67 Behrami, para 141.

68 And even there the ‘possibility remains open that, in exceptional circumstances, functions may be considered as given to an organ or agent even if this could not be said to be based on the rules of the organization.’ See ILC Report 2004, Commentary Art 4, 107, para 9.

69 Then draft Article 7(2).

70 Sarooshi (n 36) 163–166, esp 166, fn 85.

71 The Court also used the term ‘overall authority and control’ synonymously with ‘ultimate authority and control.’ Behrami, para 134. This might create the mistaken impression that the Court actually applied the ‘overall control’ test of attribution adopted by the ICTY in Prosecutor v Tadić, IT-94-1, Appeals Chamber, Judgment, 15 July 1999. The ‘overall control’ language used by the Court comes directly from Professor Sarooshi's book, which was written before Tadić was handed down. See Sarooshi (n 36) 163–166.

72 See (n 66).

73 See Blokker N, ‘Is the Authorization Authorized? Powers and Practice of the UN Security Council to Authorize the Use of Force by “Coalitions of the Able and Willing”11 EJIL (2000) 541, 564 and 565.

74 See Responsibility of international organizations—Comments and observations received from Governments and international organizations, ILC, 57th Session (2 May–3 June and 4 July–5 August 2005), UN Doc A/CN.4/556, 46.

75 See (n 57) and (n 58) and accompanying text.

76 UNMIK Regulation 2000/47, ss 2.4. and 6.2.

77 Behrami, para 77.

78 Behrami, paras 31–33.

79 ILC Report 2004, 102, para 5 (emphasis added).

80 ibid 112–114.

81 ibid 113, fn 297.

82 ibid 114, citing UN Doc A/51/389, paras 17–18 (emphasis added).

83 The European Commission for Democracy through Law (Venice Commission: is an advisory body of the Council of Europe which deals with constitutional issues. Its membership totals 53 States, and includes all members of the Council of Europe as well as Algeria, Chile, Israel, Kyrgystan, South Korea, and Morocco. The Commission consists of independent experts ‘who have achieved eminence through their experience in democratic institutions or by their contribution to the enhancement of law and political science’ who serve in their individual capacity (Art 2 (1) of its Statute). Most of the Commission's members are academics, while some served as members of the European Commission and Court of Human Rights, or highest national courts. While its opinions are of an advisory character, the high quality of the expertise and research behind them, as well as the reputation of the Commission's members, have made these documents a highly influential expression of jurists' opinion on the state of international and European law.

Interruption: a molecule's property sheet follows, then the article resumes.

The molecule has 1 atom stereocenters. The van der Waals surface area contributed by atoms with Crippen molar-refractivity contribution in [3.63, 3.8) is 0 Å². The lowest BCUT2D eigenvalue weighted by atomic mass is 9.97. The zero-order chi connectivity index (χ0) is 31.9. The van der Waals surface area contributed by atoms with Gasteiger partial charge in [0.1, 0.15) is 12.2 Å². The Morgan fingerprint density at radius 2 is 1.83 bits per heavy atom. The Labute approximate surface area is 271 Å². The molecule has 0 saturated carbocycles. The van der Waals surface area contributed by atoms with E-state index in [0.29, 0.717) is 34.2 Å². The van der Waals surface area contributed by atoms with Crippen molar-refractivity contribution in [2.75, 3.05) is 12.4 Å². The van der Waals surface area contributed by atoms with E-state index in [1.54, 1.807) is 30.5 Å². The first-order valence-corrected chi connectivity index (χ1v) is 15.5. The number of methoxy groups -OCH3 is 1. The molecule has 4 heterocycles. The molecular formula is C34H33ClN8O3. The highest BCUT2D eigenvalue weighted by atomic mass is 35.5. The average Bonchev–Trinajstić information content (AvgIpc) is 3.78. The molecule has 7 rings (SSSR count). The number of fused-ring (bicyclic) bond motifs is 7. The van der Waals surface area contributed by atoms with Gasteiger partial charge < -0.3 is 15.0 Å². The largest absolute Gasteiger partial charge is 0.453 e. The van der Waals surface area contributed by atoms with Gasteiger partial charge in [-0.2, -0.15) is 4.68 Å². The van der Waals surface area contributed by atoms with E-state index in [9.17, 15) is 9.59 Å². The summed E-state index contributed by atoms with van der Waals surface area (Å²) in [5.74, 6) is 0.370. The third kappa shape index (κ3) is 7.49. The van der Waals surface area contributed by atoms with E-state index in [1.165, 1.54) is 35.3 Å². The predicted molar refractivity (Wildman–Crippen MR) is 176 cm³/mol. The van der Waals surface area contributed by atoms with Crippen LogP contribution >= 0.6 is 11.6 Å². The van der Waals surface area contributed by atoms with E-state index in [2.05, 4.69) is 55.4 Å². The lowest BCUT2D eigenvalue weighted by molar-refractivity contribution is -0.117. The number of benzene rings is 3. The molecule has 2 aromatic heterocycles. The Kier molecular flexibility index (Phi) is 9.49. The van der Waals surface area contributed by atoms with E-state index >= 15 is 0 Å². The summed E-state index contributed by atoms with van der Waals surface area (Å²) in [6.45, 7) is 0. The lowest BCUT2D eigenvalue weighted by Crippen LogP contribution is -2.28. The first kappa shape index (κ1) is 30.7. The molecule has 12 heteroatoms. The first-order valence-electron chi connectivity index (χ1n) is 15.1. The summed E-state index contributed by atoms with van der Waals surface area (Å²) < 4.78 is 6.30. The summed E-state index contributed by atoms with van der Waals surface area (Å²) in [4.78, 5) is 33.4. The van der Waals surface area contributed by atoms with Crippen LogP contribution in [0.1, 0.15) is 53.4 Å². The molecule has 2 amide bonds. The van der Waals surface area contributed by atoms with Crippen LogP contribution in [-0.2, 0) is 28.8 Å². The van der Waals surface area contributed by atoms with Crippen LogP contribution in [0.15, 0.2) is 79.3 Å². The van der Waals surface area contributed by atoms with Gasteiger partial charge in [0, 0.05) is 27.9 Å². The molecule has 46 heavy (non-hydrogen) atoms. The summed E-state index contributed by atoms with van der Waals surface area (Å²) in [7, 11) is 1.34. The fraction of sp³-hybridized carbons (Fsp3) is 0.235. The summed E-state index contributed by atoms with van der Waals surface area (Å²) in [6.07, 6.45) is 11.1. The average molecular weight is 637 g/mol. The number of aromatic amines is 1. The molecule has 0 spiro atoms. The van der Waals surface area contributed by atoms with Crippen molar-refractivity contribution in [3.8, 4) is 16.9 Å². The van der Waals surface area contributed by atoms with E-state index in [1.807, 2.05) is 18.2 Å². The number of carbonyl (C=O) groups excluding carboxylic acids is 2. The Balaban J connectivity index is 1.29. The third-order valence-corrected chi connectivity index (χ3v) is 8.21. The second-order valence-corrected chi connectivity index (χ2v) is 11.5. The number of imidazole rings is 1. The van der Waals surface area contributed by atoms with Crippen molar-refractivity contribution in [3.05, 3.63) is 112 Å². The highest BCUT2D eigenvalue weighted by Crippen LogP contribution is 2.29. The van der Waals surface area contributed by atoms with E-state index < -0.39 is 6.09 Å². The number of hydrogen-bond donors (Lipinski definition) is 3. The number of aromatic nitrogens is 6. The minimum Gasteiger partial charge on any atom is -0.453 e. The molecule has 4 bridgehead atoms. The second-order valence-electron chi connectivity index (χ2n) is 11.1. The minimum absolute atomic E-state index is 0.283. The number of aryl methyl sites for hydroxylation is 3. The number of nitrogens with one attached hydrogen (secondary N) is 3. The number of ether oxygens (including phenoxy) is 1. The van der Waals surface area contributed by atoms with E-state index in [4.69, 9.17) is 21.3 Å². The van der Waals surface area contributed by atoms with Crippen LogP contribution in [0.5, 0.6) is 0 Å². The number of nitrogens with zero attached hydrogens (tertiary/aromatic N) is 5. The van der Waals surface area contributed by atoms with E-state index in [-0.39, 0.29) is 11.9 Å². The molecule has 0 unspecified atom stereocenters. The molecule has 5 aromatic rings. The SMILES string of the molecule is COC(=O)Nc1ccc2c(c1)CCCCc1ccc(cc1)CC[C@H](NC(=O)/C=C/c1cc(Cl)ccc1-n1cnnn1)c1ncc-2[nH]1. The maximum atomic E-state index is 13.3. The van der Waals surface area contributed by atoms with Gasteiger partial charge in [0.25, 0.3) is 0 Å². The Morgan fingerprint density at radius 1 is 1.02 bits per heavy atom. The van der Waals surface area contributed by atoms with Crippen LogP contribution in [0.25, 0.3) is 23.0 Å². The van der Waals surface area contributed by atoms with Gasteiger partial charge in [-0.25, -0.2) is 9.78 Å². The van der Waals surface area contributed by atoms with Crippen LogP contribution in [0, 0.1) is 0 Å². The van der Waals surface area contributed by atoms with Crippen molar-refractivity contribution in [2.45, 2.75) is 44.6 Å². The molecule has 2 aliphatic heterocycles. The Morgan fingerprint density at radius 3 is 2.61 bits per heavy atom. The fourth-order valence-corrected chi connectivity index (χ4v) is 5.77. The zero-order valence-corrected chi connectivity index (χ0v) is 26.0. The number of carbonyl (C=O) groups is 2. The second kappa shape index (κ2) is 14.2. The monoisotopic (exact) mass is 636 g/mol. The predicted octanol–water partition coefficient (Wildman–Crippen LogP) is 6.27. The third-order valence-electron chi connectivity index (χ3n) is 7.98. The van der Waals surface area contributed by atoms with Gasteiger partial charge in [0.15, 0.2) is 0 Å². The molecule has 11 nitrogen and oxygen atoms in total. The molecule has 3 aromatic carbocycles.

84 Behrami, para 14.

85 European Commission for Democracy through Law (Venice Commission), Opinion on Human Rights in Kosovo: Possible establishment of review mechanisms, 11 October 2004, No 280/2004, CDL-Ad (2004) 033, at 18, para 79 (citations omitted, emphasis added).

86 See the works of Friedrich and de Wet in (n 47) and accompanying text. See also the article by Wolfrum cited by the Court in Behrami, at para 130–R Wolfrum, ‘International Administration in Post-Conflict Situations by the United Nations and Other International Actors,’ 9 Max Planck Yearbook of United Nations Law (2005) 649, 690: ‘As far as KFOR is concerned its national contingents are bound by the international human rights instruments to which its governments have adhered to, in particular the [ECHR] and to international humanitarian law. It is established that international human rights instruments apply also to the extraterritorial application of the jurisdiction of its States parties. Having been integrated in KFOR the national contingents remain under the authority of the sending state and thus are bound to the obligations their governments are committed to.’